ACUK reports on the failures of online retailers in protecting children from alcohol harm
A new report by Alcohol Change UK’s team in Wales has highlighted major weaknesses in retailers’ ability to protect children from alcohol harm.
The research found online age verification methods and in-person checks to be inadequate, with nearly three-quarters of 18 and 19-year-old participants being handed alcohol on the doorstep without seeking proof of age. Interviews with delivery drivers also revealed their confusion about retailers’ policies on checking age, and a lack of decent training on how to verify age on the doorstep. Delivery to intoxicated customers is another issue that requires urgent attention.
Sobriety tags rolled out in England and Wales
The government has announced plans to further roll out its alcohol-monitoring tag scheme.
The intervention hopes to curb alcohol-related crime, which is estimated to cost society £11.4 billion a year.
So far, 3,121 offenders have been monitored by the tags, with more than 3,000 staying sober while monitored. Those found breaking their ban could face a prison sentence or fines. By 2025, it is estimated that 12,000 offenders will have had their drinking monitored as part of the government’s £183 million expansion of electronic monitoring.
There is still no data on whether the sobriety tags reduce alcohol-fuelled crime once they are removed.
IAS Small Grants Scheme
The Institute of Alcohol Studies’ Small Grants Scheme is now open, funding innovative ideas that can help inform public policy debates on how to tackle alcohol harm.
The IAS invites applications from UK researchers – especially early career researchers – for projects between £500 and £10,000, and the deadline for outline applications is Friday 13th May 2022.
Funding for successful projects will be available from September 2022, with a flexible start date. Priority will be given to proposals that align with our organisational objectives, as outlined in our Strategy 2020-2023.
Survey on LGBT+ substance use and treatment experiences
A research team at the University of South Wales are conducting a study exploring drug and alcohol use and experiences of treatment in the UK LGBT+ population in collaboration with Gwent Drug Alcohol Services.
The project seeks to understand why some people in these groups use alcohol and/or other drugs and why there is an underrepresentation of these groups within drug and alcohol services, despite being at a greater risk of hazardous alcohol and drug use than heterosexual cis-gendered men and women.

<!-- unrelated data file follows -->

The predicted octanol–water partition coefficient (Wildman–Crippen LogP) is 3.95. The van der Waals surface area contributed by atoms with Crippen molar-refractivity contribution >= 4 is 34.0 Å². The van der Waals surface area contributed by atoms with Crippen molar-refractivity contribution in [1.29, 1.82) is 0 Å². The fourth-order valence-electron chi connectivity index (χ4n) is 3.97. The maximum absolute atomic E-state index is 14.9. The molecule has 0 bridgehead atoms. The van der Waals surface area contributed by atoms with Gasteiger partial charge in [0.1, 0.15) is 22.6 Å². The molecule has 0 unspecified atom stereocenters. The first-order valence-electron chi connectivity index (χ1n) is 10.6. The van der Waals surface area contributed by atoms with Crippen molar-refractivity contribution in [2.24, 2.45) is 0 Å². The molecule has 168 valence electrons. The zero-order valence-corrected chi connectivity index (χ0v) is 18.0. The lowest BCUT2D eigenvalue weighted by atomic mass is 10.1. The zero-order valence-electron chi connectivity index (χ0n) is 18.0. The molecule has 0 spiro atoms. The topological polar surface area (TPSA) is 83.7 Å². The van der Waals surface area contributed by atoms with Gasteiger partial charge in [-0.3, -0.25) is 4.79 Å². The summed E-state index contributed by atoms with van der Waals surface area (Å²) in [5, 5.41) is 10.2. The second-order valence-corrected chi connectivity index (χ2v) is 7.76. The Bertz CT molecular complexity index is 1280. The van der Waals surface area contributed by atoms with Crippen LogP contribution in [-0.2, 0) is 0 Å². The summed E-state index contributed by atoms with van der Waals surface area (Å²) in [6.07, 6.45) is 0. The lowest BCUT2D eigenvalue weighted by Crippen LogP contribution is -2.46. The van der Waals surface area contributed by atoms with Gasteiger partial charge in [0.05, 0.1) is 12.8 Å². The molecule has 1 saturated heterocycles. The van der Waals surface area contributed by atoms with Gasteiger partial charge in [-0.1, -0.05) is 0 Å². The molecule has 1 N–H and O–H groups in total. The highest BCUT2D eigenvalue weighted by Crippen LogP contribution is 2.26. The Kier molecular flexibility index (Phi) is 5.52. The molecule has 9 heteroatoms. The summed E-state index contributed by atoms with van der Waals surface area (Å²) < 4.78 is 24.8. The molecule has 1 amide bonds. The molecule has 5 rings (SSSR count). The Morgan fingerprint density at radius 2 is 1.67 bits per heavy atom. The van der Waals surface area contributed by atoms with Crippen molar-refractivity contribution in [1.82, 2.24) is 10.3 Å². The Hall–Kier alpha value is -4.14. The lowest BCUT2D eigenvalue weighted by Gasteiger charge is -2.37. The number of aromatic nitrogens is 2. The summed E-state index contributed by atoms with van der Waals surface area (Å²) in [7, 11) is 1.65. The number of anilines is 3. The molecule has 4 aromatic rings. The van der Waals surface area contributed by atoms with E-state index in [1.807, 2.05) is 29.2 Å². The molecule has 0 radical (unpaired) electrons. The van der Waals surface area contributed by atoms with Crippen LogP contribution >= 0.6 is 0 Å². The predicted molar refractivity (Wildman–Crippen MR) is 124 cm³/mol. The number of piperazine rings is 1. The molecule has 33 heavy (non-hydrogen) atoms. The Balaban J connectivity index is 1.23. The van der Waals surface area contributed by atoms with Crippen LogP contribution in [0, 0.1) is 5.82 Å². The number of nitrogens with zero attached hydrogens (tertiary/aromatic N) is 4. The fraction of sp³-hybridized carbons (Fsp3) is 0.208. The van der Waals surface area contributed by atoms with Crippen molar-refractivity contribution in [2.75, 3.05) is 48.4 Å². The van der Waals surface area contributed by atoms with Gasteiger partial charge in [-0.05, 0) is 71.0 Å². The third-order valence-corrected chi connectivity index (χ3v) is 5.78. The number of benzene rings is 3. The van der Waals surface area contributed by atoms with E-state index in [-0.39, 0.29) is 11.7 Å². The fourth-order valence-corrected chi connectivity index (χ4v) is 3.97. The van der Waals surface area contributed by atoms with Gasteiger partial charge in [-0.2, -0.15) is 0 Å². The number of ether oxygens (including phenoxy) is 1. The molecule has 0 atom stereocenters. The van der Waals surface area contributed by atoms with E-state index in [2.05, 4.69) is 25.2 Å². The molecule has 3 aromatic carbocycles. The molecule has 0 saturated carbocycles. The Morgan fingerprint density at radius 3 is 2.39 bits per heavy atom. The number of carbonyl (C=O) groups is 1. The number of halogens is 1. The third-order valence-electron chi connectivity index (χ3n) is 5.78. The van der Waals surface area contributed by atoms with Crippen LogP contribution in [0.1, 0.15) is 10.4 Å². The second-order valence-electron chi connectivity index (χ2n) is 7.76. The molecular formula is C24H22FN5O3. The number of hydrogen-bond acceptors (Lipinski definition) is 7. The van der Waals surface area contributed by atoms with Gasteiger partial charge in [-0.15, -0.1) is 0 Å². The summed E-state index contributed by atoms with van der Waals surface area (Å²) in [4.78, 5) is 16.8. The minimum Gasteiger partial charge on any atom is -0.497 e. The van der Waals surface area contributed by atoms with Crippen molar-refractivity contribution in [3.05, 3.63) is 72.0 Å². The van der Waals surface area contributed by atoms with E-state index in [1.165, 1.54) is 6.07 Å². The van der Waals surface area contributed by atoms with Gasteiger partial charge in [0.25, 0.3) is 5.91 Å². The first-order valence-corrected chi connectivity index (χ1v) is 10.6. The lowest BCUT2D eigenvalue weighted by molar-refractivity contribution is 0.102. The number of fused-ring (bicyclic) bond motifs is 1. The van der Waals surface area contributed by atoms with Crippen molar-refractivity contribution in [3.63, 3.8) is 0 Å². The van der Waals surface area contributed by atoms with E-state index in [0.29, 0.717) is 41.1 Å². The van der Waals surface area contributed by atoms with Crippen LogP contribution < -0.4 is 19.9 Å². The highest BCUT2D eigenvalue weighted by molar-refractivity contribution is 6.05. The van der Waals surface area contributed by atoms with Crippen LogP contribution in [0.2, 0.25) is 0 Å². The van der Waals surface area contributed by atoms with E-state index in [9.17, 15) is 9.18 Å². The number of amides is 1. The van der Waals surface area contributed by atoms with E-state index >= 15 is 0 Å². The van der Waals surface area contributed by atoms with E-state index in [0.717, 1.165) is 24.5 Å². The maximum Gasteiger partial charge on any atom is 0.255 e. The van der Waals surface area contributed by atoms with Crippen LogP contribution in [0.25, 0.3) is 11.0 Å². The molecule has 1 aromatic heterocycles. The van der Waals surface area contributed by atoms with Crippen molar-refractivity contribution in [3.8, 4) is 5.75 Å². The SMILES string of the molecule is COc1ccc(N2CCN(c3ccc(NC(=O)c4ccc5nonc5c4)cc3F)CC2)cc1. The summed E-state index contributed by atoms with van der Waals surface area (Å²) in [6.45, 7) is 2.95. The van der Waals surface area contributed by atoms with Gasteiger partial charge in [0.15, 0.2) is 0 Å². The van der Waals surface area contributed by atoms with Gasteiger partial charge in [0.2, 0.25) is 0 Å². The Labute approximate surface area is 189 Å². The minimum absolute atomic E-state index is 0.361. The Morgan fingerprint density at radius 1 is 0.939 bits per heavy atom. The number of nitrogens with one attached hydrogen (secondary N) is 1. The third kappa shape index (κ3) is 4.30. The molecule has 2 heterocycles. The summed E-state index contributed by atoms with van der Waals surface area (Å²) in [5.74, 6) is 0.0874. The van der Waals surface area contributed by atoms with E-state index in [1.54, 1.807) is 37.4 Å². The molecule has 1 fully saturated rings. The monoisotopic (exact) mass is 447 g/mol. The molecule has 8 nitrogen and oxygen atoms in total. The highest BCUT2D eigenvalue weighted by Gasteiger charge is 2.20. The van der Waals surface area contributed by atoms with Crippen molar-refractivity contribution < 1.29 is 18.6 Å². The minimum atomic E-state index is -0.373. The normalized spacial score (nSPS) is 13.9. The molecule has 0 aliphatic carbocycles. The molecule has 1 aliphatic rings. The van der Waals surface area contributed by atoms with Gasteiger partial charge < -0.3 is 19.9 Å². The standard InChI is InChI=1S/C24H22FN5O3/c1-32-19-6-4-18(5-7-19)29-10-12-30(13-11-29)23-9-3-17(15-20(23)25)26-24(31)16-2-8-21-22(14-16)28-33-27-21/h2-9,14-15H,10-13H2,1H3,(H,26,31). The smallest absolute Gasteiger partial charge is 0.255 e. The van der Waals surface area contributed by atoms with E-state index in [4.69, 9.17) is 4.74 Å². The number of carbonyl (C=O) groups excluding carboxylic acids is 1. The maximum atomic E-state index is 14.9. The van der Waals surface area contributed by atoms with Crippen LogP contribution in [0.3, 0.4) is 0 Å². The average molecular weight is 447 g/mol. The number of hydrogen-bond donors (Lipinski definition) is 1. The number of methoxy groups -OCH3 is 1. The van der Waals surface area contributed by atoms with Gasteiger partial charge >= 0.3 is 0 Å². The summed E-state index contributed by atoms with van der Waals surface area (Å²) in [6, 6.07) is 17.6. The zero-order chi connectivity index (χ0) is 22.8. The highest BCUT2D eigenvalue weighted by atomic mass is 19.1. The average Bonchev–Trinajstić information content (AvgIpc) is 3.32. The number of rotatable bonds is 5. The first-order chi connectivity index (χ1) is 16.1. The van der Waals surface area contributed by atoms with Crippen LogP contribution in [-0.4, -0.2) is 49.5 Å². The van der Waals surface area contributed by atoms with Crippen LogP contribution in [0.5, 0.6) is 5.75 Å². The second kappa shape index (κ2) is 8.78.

Please consider helping the team by sharing their survey with your networks, which is open to anyone aged 18 years or older, identify as LGBT+ and have used alcohol and/or other drugs in the last year. Any questions can be directed to Shannon Murray firstname.lastname@example.org.
Humankind fundraiser attempts to break world record
A Staffordshire man who previously used drugs and drank heavily for 15 years is now set to attempt a World Record breaking 70 triathlons in 70 days to mark his recovery.
Andy Stone is raising funds for the Staffordshire Treatment and Recovery Service (STARS), a drug and alcohol support service run by Humankind, Mind and Alcohol Change UK.
Paul Townsley, CEO of Humankind, has said “Andy is a fantastic example that it is possible to recover from substance use, achieve new goals, and live a healthier and happier life. Everyone at Humankind will be cheering him on as he goes for the World Record.”
Faith, families, and recovery
Alcohol Change UK and Adfam
12 May, 10-11.30AM
Alcohol: Sharing the truth
Navigating the complexity of harm and care: a qualitative study of self-harm and alcohol use
Scottish Health Action on Alcohol Problems
23 May, 12.30-2PM
‘I’m just getting the impression I have to sort myself out’: How people with co-occurring heavy alcohol use and depression describe the care they receive in a fragmented health system
Royal College of General Practitioners and Addiction Professionals
21 June, 12.30-2PM
Meet the Members
Every month, we speak to a member of the AHA to find out more about what they do and how their organisation is working to end alcohol harm.
Today we meet Richard McVey, Head of Service at Aquarius, who has just celebrated 25 years with the charity.
How does your organisation help to reduce alcohol harm?
We are a charity with services across the Midlands, supporting people affected by alcohol, other drugs, and gambling. We have over 40 years’ experience providing evidence-based, high-quality services to help change behaviour and change lives. Our focus is on helping people understand their behaviours and finding alternative ways to cope.
What inspires you most in your job?
What is really inspirational is seeing people’s ability to change and create a life of value and worth from sometimes the most adverse of circumstances. To see people flourish and recover is the true motivation for why I keep doing what I do.
What change do you think would make the biggest difference in reducing alcohol harm?
We need an overall cultural change in the way we approach drinking in the UK. We each have a responsibility in changing attitudes to stop sober shaming and encouraging people to make healthy and informed choices around their drinking. As organisations we need to apply pressure to ensure there is the legal framework to support this around advertising, labelling, licensing, and minimum unit pricing that supports healthier choices.